claire said...

Completely agree - if the point of this was to showcase a cheap wedding then I'm not sure it quite worked. I've seen many cheaper! But that said, she did manage to do some quite interesting stuff with her money - like that dress. And feed quite a few guests. Still, as the premise for an article, it didn't quite deliver.

But the sad thing is that whatever she'd spent - even if it was just one or two thousand pounds -or five hundred - there would still be people in the comments below suggesting that she was a dappy woman for wasting her money.

You just can't win with these articles, Did you ever see Lucy Mangan's piece about her wedding in the Daily Mail? SUCH vitriol. Horrible.

You know I blogged about the same article today - sorry I didn't mention it before linking but the article - and moreover, the comments beneath it, just got my goat so much I found myself going off on a rant. I find it so interesting that there is such a backlash from bloggers every time one of these articles appears and yet still they run, despite the backlash. Of course they do, I guess. It's just frustrating.

But yes. 12 grand? Not really cheap. But then, it sounds like she enjoyed it which is all that matters. Good value for what mattered to her maybe. But then is any wedding ever objectively 'cheap'?

Helen said...

I read that article and I was annoyed at first, as I read it thinking it would be about how to have a really low cost wedding and £12k to me is not that. On re-reading it though, I think the standfirst is partly responsible for misleading readers about the tone of the article. And as you, and other commenters have said, what you spend on your wedding is personal and completely up to you. Some of the comments that the article attracted on line were very vitriolic and unnecessary.

What does irritate me, as someone who writes for a wedding magazine and had a vested interest due to getting married last year, is the pressure on you from the wedding industry that there are certain things you "must" have or "should" do. A wedding should be completely about what you and your partner want - and whether you spend £500 or £15k is up to you. Although, personally, I could never - and didn't - spend that much on one day. We DIYed most of our wedding and came in at a fraction of what the "average" wedding costs. (But still more than the £150 which is the minimum required to get married in the UK!)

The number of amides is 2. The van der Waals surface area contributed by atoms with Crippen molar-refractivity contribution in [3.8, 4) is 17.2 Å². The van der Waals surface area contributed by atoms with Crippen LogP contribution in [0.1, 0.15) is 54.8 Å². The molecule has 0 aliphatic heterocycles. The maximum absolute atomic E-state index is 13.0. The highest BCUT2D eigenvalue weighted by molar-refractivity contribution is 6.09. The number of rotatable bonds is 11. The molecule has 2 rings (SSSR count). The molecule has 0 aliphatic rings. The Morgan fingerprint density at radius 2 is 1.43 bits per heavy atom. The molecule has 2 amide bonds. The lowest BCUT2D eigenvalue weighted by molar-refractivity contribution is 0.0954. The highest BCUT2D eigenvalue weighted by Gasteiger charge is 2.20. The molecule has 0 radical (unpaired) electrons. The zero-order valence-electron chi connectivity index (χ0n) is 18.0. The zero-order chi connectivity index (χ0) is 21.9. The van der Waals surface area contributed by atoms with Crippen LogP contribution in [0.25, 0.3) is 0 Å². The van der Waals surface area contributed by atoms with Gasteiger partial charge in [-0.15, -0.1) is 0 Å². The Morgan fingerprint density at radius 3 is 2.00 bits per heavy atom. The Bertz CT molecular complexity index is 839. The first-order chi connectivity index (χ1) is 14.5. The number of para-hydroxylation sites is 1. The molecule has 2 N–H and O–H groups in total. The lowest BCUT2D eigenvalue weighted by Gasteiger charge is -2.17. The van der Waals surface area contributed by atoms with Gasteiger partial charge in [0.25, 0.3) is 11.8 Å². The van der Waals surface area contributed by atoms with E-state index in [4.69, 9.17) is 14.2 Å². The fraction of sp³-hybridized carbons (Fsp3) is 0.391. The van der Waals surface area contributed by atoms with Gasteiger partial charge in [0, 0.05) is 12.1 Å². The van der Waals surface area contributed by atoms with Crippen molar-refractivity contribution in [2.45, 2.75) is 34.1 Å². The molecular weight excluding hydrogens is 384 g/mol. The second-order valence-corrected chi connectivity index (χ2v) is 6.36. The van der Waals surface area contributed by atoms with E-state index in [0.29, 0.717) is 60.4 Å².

Cate Subrosa said...

I didn't read it myself but it sounds like it was very misleading and I thought your comments were very fair. I think you might be onto something about 21k being a skewed figure... we could have had our wedding nearly 5 times over for that (and I did include everything bar the honeymoon in our total) and although we didn't splash cash about I don't think anyone would have called it budget. We got a perfectly nice venue for £500 so the idea that choosing a £5.5k venue makes a wedding budget is laughable.

And about relationship breakdown, if only it were the case that more people could treat each other with respect at such difficult times. :(

Peacock Feathers and Diamond Rings said...

When I first opened the article there were no comments underneath it. But I can imagine they were extremely competitive.

I wish the mainstream press would stop running articles which invites such vitriolic competitiveness. Instead of being misleading, it could have been simply showcasing a more unusual wedding (i.e. the dress, the craftiness).

I am hoping that blogging about weddings is showing people that the wedding industry is a load of cr*p and (beyond a few essentials - like 2 people entering into the marriage etc) there is no right or wrong or must have.

Peacock Feathers and Diamond Rings said...

I also wonder whether the upcoming Royal wedding is going to skew the average figure upwards even further... :)

Momtaz said...

Thanks for blogging about my article! I'm interested in everyone's views on it. To clear up the £200 on extras, that's exactly it, I didn't buy new shoes or new undies or any of the other extras that people have. I had 120 guests in the day and it went up to 180 in the evening - alot of the comments I've read say '£12k is so expensive, we spent 'x' 'but they only had 40 guests.

I agree the subheading was misleading (I didn't write that) but the title captured the essence - it was a 'big fat' glossy wedding on a budget and I feel privileged to have been able to share it.

Peacock Feathers and Diamond Rings said...

Momtaz - thank you for reading my post on your article. I am glad you got to showcase what was clearly a stunning wedding. I still feel it is misleading though to say it was 'on a budget' - even if you did have 180 guests - because it seems that you have fabulous friends who provided quite a few of the more expensive items (that people who don't have professional friends have to pay for) such as photography etc which allowed you to only spend your budget on the food/venue.

It would be more inspiring to see articles in the mainstream press which showed realistic ways to reduce the costs of a wedding (other than the "ask your friends to do things for free" part - which we did too, I'm not criticizing that angle per se, just that it requires one having said friends to ask - or the "invite less people angle".)